Paperback Sale!

??Paperback sale! ??

I have a bunch of paperbacks that I’d like to sell so that I have room for the new Career Soldier Collection and some of the rebranded paperbacks. All the ones pictured below are what I have . . . and I’m listing how many of each.

All are signed–let me know how you want them personalized. Email me at tjkandle@gmail.com with your choice of books, shipping address, how you’d like them inscribed and your PayPal address for invoicing.

The following books are $10 each plus shipping:

WHEN WE WERE US (original cover)–5 copies available
THE PLAN–1 copy available
THE PATH–2 copies available
THE LAST ONE (original cover)–1 copy available
ALWAYS FOR YOU (original cover)–2 copies available
UNQUENCHABLE–1 copy available

The following books are $6 each plus shipping:

STARDUST ON THE SEA–1 copy available
MOONLIGHT ON THE MEADOW–1 copy available
THE FOX’S WAGER–2 copies available
BABY, I’M YOURS–1 copy available

Living a Double Life: How faith and romance coexist

My unusual situation has almost become part of my branding and schtick at author events. I’ll be in the middle of a panel about writing romance, and the question inevitably arises: “Are any of your plot lines based on your own love life?” and the ever-popular “How does your significant other feel about your 46975_452627834144_5854393_nbooks?”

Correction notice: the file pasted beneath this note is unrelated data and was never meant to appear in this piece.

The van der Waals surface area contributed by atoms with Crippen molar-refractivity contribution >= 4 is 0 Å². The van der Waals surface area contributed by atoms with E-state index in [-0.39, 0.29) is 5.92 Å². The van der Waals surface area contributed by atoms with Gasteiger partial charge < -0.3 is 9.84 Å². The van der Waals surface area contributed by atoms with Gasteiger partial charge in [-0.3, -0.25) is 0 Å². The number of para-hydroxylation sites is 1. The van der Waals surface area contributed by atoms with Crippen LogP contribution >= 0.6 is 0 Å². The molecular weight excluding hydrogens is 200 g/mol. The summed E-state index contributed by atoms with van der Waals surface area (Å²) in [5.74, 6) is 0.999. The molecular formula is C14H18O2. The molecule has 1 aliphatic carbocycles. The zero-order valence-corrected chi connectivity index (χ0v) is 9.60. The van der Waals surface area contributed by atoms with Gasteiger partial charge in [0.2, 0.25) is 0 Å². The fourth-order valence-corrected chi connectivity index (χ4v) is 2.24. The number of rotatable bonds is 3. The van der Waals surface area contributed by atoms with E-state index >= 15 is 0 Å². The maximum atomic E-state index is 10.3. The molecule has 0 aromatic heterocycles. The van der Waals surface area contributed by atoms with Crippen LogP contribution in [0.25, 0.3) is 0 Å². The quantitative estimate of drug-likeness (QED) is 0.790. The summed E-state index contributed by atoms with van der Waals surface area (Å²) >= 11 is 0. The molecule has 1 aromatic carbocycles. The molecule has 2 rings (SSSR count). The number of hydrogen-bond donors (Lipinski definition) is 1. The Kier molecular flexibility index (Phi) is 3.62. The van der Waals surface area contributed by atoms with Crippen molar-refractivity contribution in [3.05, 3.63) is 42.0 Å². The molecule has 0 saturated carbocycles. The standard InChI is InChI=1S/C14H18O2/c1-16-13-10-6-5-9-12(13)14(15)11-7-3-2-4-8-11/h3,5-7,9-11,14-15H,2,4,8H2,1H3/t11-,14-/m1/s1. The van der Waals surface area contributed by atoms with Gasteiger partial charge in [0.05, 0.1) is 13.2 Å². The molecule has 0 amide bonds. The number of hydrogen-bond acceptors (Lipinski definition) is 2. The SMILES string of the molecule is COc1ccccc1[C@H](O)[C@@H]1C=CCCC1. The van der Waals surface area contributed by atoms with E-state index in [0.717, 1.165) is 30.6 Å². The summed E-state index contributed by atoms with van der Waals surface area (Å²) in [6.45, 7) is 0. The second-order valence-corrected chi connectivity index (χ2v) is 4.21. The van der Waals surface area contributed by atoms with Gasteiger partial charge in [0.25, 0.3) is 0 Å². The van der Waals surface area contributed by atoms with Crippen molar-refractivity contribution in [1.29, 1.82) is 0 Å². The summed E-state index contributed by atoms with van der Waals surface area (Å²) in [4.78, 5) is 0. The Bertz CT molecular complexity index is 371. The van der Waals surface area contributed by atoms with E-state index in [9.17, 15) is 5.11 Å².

When it’s my turn to answer, I usually play it up, with a deep sigh and an air of sharing a secret. “Well . . . my husband is a priest. So you can probably guess which plot lines are not based on my own life!” As for how he feels about my books . . . that’s a little more complicated.

To be fair, I was a writer long before my husband became a priest. I wasn’t a clergy wife who woke up one day and decided to write romance. I’d been writing for years, and while it’s true that I published my first book (a young adult paranormal romance) the December after my husband graduated from seminary, it had never crossed my mind that our careers could ever be considered incompatible. And for a while, they weren’t. He started out his career as a hospice chaplain, working for corporations who didn’t care what his wife did for a living.